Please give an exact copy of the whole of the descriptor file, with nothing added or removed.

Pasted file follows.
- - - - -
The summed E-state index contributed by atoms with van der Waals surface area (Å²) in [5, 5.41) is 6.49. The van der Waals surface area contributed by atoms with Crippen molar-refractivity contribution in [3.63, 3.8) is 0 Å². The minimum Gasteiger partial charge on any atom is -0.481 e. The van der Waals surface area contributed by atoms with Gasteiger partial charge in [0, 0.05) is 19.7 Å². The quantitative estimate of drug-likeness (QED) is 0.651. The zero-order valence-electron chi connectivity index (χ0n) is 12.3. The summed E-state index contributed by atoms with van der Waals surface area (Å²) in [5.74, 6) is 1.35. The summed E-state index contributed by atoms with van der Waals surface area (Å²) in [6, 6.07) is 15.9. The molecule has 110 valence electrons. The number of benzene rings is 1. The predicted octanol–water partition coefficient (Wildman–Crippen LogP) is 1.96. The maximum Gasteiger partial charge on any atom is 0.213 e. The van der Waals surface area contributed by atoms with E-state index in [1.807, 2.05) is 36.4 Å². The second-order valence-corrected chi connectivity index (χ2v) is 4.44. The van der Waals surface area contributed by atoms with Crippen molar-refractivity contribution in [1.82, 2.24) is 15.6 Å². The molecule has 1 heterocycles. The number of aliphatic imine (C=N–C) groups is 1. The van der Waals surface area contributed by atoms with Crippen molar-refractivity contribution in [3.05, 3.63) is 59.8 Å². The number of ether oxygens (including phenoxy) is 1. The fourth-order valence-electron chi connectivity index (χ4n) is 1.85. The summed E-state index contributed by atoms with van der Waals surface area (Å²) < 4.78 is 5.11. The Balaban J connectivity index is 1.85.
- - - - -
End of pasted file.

The summed E-state index contributed by atoms with van der Waals surface area (Å²) in [5, 5.41) is 6.49. The van der Waals surface area contributed by atoms with Crippen molar-refractivity contribution in [3.63, 3.8) is 0 Å². The minimum Gasteiger partial charge on any atom is -0.481 e. The van der Waals surface area contributed by atoms with Gasteiger partial charge in [0, 0.05) is 19.7 Å². The quantitative estimate of drug-likeness (QED) is 0.651. The zero-order valence-electron chi connectivity index (χ0n) is 12.3. The summed E-state index contributed by atoms with van der Waals surface area (Å²) in [5.74, 6) is 1.35. The summed E-state index contributed by atoms with van der Waals surface area (Å²) in [6, 6.07) is 15.9. The molecule has 110 valence electrons. The number of benzene rings is 1. The predicted octanol–water partition coefficient (Wildman–Crippen LogP) is 1.96. The maximum Gasteiger partial charge on any atom is 0.213 e. The van der Waals surface area contributed by atoms with E-state index in [1.807, 2.05) is 36.4 Å². The second-order valence-corrected chi connectivity index (χ2v) is 4.44. The van der Waals surface area contributed by atoms with Crippen molar-refractivity contribution in [1.82, 2.24) is 15.6 Å². The molecule has 1 heterocycles. The number of aliphatic imine (C=N–C) groups is 1. The van der Waals surface area contributed by atoms with Crippen molar-refractivity contribution in [3.05, 3.63) is 59.8 Å². The number of ether oxygens (including phenoxy) is 1. The fourth-order valence-electron chi connectivity index (χ4n) is 1.85. The summed E-state index contributed by atoms with van der Waals surface area (Å²) < 4.78 is 5.11. The Balaban J connectivity index is 1.85.